Living With Greenhouse Biological Control



Since the beginning of agriculture, humans have endeavored to protect plants from adverse environmental conditions by growing them indoors. As greenhouse technology improved more sophisticated greenhouses flourished. Victorian England featured elaborate greenhouses built by wealthy individuals for botanical studies.

Growing plants indoors protects them from the weather, but not insect pests. Greenhouses can exclude the biological control agents, (predators and parasitoids that keep pest populations in check.) The idea of importing and managing populations of beneficial insects in greenhouses is credited to Remeaumur who wrote about the use of lacewings to control aphids. Today, lacewings are used in many pest management programs.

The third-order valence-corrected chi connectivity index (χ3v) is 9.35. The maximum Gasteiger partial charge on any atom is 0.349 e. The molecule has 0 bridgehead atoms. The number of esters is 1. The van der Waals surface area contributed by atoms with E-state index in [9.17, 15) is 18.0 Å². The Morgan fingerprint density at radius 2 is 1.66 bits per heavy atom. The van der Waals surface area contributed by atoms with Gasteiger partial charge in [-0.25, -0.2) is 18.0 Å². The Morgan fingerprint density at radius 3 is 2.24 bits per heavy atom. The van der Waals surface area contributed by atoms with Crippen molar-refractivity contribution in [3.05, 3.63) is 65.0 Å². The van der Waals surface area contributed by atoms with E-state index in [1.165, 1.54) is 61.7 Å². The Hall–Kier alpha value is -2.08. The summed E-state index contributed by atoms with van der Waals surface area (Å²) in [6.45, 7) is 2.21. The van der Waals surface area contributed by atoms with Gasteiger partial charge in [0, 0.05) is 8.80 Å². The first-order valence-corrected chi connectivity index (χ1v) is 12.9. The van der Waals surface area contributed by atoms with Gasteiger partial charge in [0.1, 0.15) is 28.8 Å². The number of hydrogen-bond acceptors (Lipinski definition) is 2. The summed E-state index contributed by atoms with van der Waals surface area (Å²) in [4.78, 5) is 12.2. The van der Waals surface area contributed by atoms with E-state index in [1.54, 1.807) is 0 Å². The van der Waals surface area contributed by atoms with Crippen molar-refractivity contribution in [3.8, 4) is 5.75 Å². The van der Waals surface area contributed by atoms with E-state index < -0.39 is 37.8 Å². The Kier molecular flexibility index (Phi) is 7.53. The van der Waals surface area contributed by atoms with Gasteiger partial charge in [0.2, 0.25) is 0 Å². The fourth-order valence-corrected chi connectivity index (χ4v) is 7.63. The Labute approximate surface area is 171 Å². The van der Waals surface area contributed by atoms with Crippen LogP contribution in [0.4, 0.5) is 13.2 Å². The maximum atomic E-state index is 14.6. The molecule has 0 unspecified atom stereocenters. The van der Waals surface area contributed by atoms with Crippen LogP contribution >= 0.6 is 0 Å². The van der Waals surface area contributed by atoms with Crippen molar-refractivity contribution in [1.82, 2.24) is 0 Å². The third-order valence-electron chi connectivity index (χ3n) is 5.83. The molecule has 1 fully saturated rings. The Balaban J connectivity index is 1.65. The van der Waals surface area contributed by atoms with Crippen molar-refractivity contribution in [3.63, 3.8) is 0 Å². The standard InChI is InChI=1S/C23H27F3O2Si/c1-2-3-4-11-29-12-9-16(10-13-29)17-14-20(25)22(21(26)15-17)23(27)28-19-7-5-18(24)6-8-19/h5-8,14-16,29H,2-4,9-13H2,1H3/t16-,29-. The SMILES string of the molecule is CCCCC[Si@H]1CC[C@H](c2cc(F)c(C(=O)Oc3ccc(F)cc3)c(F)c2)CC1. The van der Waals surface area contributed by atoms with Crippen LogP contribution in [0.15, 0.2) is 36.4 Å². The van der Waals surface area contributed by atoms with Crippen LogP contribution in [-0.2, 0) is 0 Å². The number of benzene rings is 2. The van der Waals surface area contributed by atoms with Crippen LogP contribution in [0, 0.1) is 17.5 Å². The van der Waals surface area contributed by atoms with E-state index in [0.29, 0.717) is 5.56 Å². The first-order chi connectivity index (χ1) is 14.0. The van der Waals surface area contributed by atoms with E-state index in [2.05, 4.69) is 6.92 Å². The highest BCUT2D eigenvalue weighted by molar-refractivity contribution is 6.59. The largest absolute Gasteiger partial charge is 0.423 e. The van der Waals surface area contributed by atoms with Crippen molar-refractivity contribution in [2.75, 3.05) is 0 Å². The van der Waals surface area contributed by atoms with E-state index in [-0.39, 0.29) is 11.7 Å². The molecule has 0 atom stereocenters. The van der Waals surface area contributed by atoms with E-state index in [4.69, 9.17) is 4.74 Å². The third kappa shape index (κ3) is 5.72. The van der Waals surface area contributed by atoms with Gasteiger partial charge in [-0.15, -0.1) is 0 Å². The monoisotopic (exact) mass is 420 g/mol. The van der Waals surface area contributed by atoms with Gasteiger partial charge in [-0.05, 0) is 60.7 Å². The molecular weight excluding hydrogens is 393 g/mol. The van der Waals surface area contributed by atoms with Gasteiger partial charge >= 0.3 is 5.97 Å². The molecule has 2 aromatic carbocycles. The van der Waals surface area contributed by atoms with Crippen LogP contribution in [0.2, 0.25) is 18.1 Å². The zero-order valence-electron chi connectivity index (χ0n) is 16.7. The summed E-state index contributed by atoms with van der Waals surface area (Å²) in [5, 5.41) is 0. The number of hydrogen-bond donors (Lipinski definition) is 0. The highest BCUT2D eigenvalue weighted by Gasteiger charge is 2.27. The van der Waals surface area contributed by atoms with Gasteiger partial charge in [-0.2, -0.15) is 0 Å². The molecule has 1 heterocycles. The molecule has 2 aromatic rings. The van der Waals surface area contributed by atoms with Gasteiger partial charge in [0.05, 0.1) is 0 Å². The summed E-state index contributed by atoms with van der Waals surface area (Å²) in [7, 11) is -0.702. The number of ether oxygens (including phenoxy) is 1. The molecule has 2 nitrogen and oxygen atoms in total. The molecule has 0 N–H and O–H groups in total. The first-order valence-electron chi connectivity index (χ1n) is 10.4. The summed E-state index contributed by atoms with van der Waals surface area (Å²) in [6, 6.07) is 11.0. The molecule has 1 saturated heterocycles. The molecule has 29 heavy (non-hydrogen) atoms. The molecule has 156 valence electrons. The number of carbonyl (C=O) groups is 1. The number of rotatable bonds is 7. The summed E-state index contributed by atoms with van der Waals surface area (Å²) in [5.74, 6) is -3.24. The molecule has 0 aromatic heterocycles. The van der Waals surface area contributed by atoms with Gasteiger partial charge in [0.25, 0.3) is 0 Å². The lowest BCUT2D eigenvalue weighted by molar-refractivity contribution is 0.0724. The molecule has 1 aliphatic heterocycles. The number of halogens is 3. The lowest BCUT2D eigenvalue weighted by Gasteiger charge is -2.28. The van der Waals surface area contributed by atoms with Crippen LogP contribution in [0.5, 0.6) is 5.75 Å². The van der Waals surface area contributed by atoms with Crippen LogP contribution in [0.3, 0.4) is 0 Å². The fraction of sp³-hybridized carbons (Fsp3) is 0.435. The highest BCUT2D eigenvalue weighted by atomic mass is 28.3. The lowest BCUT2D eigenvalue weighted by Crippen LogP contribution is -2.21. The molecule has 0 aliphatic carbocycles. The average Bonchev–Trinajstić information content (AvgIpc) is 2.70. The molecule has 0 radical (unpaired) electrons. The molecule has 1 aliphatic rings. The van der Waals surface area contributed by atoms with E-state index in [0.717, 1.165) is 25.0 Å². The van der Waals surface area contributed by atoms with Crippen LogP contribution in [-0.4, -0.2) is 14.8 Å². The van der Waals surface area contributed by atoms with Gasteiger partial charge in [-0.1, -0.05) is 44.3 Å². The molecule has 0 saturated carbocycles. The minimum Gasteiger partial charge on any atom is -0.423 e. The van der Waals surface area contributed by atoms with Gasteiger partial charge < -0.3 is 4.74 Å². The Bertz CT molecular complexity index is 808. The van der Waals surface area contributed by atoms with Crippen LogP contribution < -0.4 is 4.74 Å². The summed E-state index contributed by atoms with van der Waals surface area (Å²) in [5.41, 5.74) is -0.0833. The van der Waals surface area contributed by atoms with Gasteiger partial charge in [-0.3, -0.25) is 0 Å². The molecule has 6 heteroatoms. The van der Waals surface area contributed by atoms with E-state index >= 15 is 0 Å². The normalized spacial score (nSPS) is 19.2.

About jjneal

Jonathan Neal is a retired Associate Professor of Entomology at Purdue University and author of the textbook, Living With Insects (2010). This blog is a forum to communicate about the intersection of insects with people and policy. This is a personal blog. The opinions and materials posted here are those of the author and are in no way connected with those of my employer.
This entry was posted in by jjneal, History, Pest Management. Bookmark the permalink.

1 Response to Living With Greenhouse Biological Control

  1. Pingback: Living With Greenhouse Biological Control – Entomo Planet

Leave a Reply

Fill in your details below or click an icon to log in: Logo

You are commenting using your account. Log Out /  Change )

Twitter picture

You are commenting using your Twitter account. Log Out /  Change )

Facebook photo

You are commenting using your Facebook account. Log Out /  Change )

Connecting to %s